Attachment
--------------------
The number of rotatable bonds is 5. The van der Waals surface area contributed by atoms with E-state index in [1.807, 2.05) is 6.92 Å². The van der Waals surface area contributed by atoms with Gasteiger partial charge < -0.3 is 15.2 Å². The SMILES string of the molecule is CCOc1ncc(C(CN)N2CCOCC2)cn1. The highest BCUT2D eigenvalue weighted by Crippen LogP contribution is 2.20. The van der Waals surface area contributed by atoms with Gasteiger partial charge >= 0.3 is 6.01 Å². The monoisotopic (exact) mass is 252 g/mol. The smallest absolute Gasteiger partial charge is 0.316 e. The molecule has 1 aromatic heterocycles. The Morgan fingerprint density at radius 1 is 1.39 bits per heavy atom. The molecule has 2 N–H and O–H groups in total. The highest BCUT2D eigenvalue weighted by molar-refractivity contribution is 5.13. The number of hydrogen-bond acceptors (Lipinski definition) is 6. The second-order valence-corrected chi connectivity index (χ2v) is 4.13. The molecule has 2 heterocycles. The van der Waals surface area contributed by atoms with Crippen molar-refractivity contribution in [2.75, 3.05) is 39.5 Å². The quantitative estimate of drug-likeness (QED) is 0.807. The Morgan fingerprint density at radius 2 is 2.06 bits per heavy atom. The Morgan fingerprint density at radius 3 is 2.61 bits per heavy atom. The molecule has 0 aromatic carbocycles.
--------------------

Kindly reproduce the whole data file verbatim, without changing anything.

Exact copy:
The number of rotatable bonds is 5. The van der Waals surface area contributed by atoms with E-state index in [1.807, 2.05) is 6.92 Å². The van der Waals surface area contributed by atoms with Gasteiger partial charge < -0.3 is 15.2 Å². The SMILES string of the molecule is CCOc1ncc(C(CN)N2CCOCC2)cn1. The highest BCUT2D eigenvalue weighted by Crippen LogP contribution is 2.20. The van der Waals surface area contributed by atoms with Gasteiger partial charge >= 0.3 is 6.01 Å². The monoisotopic (exact) mass is 252 g/mol. The smallest absolute Gasteiger partial charge is 0.316 e. The molecule has 1 aromatic heterocycles. The Morgan fingerprint density at radius 1 is 1.39 bits per heavy atom. The molecule has 2 N–H and O–H groups in total. The highest BCUT2D eigenvalue weighted by molar-refractivity contribution is 5.13. The number of hydrogen-bond acceptors (Lipinski definition) is 6. The second-order valence-corrected chi connectivity index (χ2v) is 4.13. The molecule has 2 heterocycles. The van der Waals surface area contributed by atoms with Crippen molar-refractivity contribution in [2.75, 3.05) is 39.5 Å². The quantitative estimate of drug-likeness (QED) is 0.807. The Morgan fingerprint density at radius 2 is 2.06 bits per heavy atom. The Morgan fingerprint density at radius 3 is 2.61 bits per heavy atom. The molecule has 0 aromatic carbocycles.